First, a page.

Saturday, 28 January 2012
In the lucky life that I live both my children have gone to private primary schools, and will similarly continue their independent sector education at secondary level. For the last few years we have had a seemingly continuous set of important checkpoints as they have gone through school test, interviews and entrance exams that will determine where they will go. Realistically all the schools they might attend are good, but the 'better' ones have a higher success rate in getting in to top universities, the next stage of the educational conveyor belt.
Neither of our kids seemed too bothered about where they would head, until they reached the age of nine. Then, almost as if a switch had been flicked, they both set themselves challenging targets for which schools they wanted to go to. They were clearly influenced by the league tables, and by the perceived pecking order amongst their peers. No doubt they also reflected our values as parents - we would support them come what may, and are happy for them to aim high even if they subsequently fail. We also see academic success and discipline as a good thing.
So they worked hard, REALLY hard. They had tutors to assist them. They volunteered for more difficult homework when given a choice. They developed their extra-curricular activities as these would help them in interviews. Sometimes they got stuck, tired, or seemed to fall behind. But mostly the challenge was satisfying, maturing and, frankly, an excellent distraction from computer games.
So how did they do? The results are not all in, but they did fine. But the most interesting thing is that they ended up no higher up their class than before. How come? Because all the other parents did the same thing. The whole class improved enormously as a result of pupil, parent and teacher effort.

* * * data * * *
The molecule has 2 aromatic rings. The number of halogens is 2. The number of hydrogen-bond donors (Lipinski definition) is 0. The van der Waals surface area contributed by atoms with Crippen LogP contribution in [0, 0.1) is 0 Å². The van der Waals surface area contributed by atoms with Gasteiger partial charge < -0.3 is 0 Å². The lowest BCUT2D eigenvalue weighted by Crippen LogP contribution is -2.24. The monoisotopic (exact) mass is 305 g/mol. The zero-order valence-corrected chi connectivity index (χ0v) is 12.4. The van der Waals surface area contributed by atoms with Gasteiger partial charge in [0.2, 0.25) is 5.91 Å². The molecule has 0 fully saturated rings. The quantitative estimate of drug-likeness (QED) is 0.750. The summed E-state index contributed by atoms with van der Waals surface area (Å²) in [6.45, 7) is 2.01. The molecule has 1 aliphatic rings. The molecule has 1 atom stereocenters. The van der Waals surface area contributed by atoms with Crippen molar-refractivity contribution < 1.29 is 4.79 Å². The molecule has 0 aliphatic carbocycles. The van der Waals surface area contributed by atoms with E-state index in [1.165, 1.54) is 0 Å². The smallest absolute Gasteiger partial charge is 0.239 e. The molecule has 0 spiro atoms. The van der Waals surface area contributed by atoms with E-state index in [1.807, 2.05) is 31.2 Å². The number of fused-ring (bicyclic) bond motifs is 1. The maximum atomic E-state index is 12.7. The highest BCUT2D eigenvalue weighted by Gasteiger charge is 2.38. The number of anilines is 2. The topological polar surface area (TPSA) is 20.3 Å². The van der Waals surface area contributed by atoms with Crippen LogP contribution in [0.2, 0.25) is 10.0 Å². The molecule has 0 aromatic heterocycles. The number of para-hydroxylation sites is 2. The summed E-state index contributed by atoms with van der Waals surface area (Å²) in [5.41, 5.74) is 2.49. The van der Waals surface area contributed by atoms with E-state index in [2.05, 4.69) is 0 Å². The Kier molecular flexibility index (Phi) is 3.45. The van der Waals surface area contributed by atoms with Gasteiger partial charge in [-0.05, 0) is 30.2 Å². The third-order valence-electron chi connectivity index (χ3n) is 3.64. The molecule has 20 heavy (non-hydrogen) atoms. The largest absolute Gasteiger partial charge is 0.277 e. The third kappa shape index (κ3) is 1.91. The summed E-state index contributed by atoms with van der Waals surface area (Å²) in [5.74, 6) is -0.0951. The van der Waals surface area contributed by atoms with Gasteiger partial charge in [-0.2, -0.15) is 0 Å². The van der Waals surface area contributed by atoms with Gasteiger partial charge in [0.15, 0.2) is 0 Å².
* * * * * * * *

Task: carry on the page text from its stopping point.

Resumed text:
This, of course, was true of all the other candidates - effectively all 500 applicants for the 100 slots at each school had put their backs in to it. No one was individually any better off by the end of a couple of years of intense preparation; but the overall standard of the group was way ahead, and the kids had all learnt how to work towards a goal, to learn some useful skills, to stick at something worthwhile, to struggle with it and, ultimately, to get in to a good school.
Inevitably I know relatively little about the equivalent selection process for state schools, and it is always dangerous to blog about a subject where you have limited knowledge. I’d be grateful for feedback on this attempt at extrapolating the benefits of competition in private schools to admissions for the majority of children.
As I understand it, with a few exceptions, admission criteria for government funded schools must NOT include capability or potential. No interviews are allowed. There are better and worse schools, and parents clearly know this, but with the exception of religious discrimination, pretty much all a family can do to manipulate the system is to try to move closer to their favourite school.
There is no incentive to study hard; no reward for parents who help with homework. A kid in a poor area with poor schools can't get to a good school in a better area by applying themselves. Richer families in nice areas get their kids in to nearby good schools, even if they are lazy academically.
Worse still the group as a whole has no incentive to improve to their full potential, leaving them all at a lower level.
I’m not arguing here for a return to grammar schools, where the top 10% were creamed off; I’m not suggesting that academic performance should be the only criteria for admission (personally I prefer potential as the main driver). But imagine a world in which all state schools held an entrance exam, however good they are. Even if your kid was only aiming for a mid-rated school you would have a substantial incentive to have them work hard and strive for improvement, for fear they end up in the worse local school.
And the logical effect should be that, rather than improving parental skills at pretending to live close to the good school, most kids would shift up a level in terms of performance and work ethic – surely a useful outcome.